Grey Haired some excellent points there. Interest only should be allowed subject to the deal making sense to the lender. A blanket ban or set criteria is a step too far. Inheritance should never be allowed as a repayment vehicle. What if the borrowers were to die before the parents without adequate life insurance, or the parents died unexpectedly with a mortgage of their own required to be repaid. Should never have been a valid repayment vehicle. So what is a valid vehicle? As we have seen in the past endownments are not a guaranteed way to repay. Sale of property is one way provided it is plausible in such a way as the property could be sold on the forst day leaving sufficient equity to purchase a suitable smaller property, i.e the 4 bed detached could be sold leaving enough for a 1 bedroom flat. After all the clients looking to buy a 4 bed detached would most likely have children at home and could reasonably expect to sell in 25 years time and move to a flat. Interst only became acceptable to lenders without proper evaluation of the repayment vehicle as the loans were sold on and quickly became somebody elses problem. Interest Only is a great way for homeowners to start out, particularly those with a career progression mapped out such as doctors, accountants, solicitors etc. Works just as well for the FTB’s with a tight budget, provided the issue is addressed early enough in the mortgage to arrange a suitable repayment plan.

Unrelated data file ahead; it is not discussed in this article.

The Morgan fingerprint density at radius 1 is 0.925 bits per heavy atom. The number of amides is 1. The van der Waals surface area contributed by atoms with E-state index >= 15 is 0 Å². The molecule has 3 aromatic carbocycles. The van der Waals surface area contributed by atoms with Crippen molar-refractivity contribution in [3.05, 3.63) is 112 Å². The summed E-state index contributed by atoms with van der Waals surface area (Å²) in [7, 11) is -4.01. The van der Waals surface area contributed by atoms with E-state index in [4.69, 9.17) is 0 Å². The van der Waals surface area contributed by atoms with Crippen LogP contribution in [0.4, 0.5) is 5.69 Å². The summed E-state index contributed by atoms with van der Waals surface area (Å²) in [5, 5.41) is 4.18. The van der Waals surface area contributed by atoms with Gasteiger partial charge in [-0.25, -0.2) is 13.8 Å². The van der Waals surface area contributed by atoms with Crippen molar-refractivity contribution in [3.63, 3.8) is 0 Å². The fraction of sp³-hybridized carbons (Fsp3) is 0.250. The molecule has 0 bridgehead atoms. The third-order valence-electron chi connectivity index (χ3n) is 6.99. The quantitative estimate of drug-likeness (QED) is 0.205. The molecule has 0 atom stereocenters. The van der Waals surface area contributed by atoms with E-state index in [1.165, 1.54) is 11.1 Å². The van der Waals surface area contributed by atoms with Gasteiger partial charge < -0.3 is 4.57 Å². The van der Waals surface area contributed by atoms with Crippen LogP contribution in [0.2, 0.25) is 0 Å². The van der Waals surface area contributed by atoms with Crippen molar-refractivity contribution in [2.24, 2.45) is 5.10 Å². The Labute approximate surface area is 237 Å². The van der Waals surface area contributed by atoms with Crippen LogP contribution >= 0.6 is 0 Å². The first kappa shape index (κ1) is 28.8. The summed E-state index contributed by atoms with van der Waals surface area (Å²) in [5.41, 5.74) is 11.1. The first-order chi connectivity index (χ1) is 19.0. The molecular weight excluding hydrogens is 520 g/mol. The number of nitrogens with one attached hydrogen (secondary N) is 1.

Once again a lender proves itself to be naive and takes the sledgehammer to crack the nut. Proper underwriters are required with interest only cases, and if necessary a part and part could be used as a middle ground, maybe something brokers should be discussing with potential interest only clients. Could be for the slightly higher repayments the clients and lenders would be happy to see some headway into the capital, however small.

  • Gray Haired Underwriter 1st June 2010 at 12:14 pm

    I can still remember when interest only mortgages were surcharged by between a half and one percent because they were less profitable for the lender. Indeed the CEO of one Society wrote a substantive paper for the BS Gazette showing that even 1% was inadequate to cover the profit differential. The reason Interest Only became popular is solely because so many lenders were paid a good commission on the sale of the endowments to the extent that leeway was given on the price and, as is common, attitudes relaxed progressively going forward.

    My concern on the Interst Only front is that these loans will become the next ‘mis-selling scandal’ inasmuch as too many people will come to the end of their term without having made any provision for the repayment of capital and doubtless some ambulance chaser will see this as a nice little earner.

    I also am bound to say that there have been some very naive statements as to how they will repay the capital. I like the one about the inheritance a couple were going to get when their parents died – shame they didn’t realise that the survivor was going into long term care and that the State ended up with the bulk of their inheritance. Although that might be better than some who assume that their parents will be dead by their mid-sixties.

    The fact is that lots of people don’t even think about making provision for paying the capital and it is about time that this was made clearer.

  • martin tapper 27th May 2010 at 3:15 pm

    Endowment mortgages do not address the issue. They have always introduced an element of risk into the mortgage which really should not be there.
    If the intention is to reduce exposure and risk by reducing access to interest only mortgages endowments will not help.